I don’t know, but I heard the new Federal Reserve Chairman Jerome Powell’s testimony and I didn’t get much more of a hawkish sense than I had before; December Fed Fund futures only rose about 4 basis points, adding marginally to the odds of three hikes by the end of the year, and gave all that up by week’s end. In context, the odds of 2 percent or more in December are near 68.5 percent from just shy of 64 percent a week earlier. Frankly, I think that pretty much prices in three rate hikes for now and I’m not just trying to talk a bullish position. I just don’t see that it was a more determined hawkish lean than the market already had. I mean, 4 basis points … really?
Consider some of the data of late: retail sales, hours worked in January, University of Michigan’s one-year inflation expectations, capital goods orders in December, real average hourly and weekly earnings, January’s industrial production and capacity utilization numbers, existing home sales, new home sales, durable goods, downward revision to the GDP, Chicago Purchasing Manager’s Index, pending home sales and stocks. There is another side to all the optimism that might be more than just bad weather. You see much of that “aggregated” in the Citigroup Economic Surprise Indices:
Again, I’m not saying we have cause to be bullish much. Rather, that we’ve priced in a lot of the bearish news in many ways. Not only is sentiment still very oversold, but the data expectations seem to have adjusted. By these I refer to that Citigroup Surprise Index, which is at the lows for the year, meaning that the data is no longer surprising people—it doesn’t necessarily mean the data is weak, only that it’s not surprising to the upside. And for the Eurozone and other major economies it’s at the lowest level since 2016.
I think the markets are dealing with a lot of anxiety. Leaving the raw influences of empirical economic data aside, there’s turmoil in Washington with ongoing Trump blasts at Sessions, the trade sanctions, seeping extensions it seems of the Russia investigations, resignations of more people in the White House, Kushner’s security clearance and potential conflicts with the family business. Leaving aside his bluster and Trump’s heretofore use of the stock market as his favored popularity poll, the last month tells a different story. I ponder if the approach to the mid-term elections will increase the stress on markets.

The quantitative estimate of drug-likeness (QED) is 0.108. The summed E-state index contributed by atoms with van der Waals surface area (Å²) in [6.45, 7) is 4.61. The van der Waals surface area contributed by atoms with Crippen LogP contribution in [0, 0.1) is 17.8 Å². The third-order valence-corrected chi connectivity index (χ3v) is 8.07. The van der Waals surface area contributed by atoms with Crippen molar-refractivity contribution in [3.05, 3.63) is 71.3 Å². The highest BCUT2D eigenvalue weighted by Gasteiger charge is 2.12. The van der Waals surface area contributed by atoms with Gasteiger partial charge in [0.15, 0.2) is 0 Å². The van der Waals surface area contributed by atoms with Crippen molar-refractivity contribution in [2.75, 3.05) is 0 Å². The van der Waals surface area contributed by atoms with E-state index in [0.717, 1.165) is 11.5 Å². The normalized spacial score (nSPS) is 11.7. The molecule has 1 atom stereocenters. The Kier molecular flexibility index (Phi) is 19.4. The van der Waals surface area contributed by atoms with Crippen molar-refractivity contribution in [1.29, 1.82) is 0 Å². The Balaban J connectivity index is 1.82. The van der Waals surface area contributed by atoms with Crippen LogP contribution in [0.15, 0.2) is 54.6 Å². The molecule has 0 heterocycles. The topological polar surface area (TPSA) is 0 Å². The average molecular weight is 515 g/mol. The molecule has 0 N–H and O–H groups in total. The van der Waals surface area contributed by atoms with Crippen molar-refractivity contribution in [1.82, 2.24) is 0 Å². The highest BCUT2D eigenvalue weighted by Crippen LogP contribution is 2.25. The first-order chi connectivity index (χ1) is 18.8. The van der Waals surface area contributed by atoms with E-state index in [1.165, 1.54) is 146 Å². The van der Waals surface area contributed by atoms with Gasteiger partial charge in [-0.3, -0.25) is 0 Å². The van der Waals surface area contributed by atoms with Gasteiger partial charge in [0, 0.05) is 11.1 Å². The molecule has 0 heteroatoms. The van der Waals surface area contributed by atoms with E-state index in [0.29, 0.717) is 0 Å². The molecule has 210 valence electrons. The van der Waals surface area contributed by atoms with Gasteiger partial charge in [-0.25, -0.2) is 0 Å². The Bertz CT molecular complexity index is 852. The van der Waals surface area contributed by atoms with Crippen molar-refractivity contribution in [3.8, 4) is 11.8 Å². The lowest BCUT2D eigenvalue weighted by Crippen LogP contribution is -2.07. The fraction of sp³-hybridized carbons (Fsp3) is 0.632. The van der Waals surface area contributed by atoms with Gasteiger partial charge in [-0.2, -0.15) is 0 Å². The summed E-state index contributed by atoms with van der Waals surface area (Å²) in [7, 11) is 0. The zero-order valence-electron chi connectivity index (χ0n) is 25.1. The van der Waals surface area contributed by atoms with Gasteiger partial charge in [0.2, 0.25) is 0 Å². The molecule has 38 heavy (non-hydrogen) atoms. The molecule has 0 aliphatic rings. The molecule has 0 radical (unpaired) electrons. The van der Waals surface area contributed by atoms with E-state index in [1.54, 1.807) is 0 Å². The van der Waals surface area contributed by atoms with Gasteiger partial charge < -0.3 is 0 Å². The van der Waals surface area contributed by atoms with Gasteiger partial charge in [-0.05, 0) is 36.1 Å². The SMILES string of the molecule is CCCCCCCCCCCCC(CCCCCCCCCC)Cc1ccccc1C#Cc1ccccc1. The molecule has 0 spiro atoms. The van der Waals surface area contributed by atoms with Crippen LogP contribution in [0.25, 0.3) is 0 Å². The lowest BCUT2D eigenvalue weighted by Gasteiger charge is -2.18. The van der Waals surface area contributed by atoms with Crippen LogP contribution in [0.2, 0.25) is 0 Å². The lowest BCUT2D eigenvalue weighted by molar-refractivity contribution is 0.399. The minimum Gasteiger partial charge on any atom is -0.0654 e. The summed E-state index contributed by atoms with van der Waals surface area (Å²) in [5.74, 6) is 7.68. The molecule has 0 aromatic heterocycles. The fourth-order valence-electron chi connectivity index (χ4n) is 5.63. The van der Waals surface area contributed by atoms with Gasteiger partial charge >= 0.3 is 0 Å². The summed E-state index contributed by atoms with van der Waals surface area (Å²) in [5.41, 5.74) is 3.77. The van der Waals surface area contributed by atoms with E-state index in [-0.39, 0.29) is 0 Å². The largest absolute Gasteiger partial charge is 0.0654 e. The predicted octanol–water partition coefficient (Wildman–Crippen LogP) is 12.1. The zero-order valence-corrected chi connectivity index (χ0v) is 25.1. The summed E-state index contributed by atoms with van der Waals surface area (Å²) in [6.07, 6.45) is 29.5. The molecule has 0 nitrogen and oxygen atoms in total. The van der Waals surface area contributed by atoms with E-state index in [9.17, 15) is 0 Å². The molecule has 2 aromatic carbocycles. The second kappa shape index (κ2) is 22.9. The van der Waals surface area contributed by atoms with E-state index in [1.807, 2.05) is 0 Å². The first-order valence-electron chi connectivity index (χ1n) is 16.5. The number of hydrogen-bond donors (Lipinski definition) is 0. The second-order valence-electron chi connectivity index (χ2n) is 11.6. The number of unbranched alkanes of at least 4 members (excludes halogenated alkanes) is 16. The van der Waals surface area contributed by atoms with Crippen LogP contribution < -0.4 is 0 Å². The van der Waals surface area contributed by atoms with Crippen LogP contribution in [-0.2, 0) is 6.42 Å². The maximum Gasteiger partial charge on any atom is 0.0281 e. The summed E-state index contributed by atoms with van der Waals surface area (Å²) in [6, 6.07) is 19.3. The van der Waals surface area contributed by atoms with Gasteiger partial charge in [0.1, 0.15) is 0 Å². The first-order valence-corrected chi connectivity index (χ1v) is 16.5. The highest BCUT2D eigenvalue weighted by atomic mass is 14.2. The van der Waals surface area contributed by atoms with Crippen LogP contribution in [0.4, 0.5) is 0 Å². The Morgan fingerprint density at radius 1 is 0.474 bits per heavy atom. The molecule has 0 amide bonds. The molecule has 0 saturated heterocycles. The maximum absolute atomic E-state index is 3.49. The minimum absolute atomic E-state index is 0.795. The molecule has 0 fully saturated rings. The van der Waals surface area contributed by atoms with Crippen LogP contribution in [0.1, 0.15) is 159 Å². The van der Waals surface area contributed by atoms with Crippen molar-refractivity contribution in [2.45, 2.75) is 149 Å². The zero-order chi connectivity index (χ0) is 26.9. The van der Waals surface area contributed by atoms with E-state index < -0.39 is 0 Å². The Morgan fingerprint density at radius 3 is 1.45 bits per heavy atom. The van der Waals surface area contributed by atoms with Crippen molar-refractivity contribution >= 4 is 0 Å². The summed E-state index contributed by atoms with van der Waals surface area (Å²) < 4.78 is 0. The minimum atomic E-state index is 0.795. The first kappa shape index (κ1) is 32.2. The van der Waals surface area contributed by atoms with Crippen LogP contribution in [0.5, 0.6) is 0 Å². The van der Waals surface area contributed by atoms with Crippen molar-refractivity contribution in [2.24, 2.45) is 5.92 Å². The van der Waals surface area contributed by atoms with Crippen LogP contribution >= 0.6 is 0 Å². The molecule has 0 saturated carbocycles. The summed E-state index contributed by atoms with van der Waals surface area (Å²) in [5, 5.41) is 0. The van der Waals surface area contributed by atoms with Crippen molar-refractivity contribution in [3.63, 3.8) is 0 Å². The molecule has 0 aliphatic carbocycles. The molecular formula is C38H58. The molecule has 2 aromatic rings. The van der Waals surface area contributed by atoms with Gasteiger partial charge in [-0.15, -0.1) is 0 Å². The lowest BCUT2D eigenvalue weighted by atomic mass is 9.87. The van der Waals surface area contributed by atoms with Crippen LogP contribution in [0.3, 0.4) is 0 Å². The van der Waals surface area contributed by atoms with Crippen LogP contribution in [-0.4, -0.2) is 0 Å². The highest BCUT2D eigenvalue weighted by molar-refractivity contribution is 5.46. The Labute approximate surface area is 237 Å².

Jerome Powell, let’s be frank, didn’t say much that we didn’t already know: the Fed’s got its three more hikes there in the dot-plots; the data the Fed harps on, jobs and inflation, have firmed since December; and odds were already strong for those hikes even before this week. In short, stocks reacted negatively, but what did they react negatively to? The addition of 10 percent odds to an already nicely discounted set of hikes this year. That seems a glib excuse. That Powell, like any Fed chairman and so many FOMC members have opined in recent years, would hike even if it caused equity market volatility, reveals more about the vulnerability of stocks than it does about the risks of one more additional hike than we thought.
I get back to the data. It’s been softer in many cases, enough perhaps to stall the bond market’s slide for a brief while. I get back to the inflation stories, such as Greg Ip’s Thursday piece in the Wall Street Journal outlining all the potential causes for it to rise, “Why an Unpleasant Inflation Surprise Could Be Coming,” but also note the subheading, “There is a plausible, if unlikely, scenario in which inflation marks a new, dangerous trend.” If UNLIKELY indeed. Why an Unpleasant Inflation Surprise Could Be Coming
There is a plausible, if unlikely, scenario in which inflation marks a new, dangerous trend
We just saw January Personal Consumption Expeditures year-over-year at 1.7 percent, and core at 1.5 percent. And, FYI, January is traditionally the biggest month for gains in this series.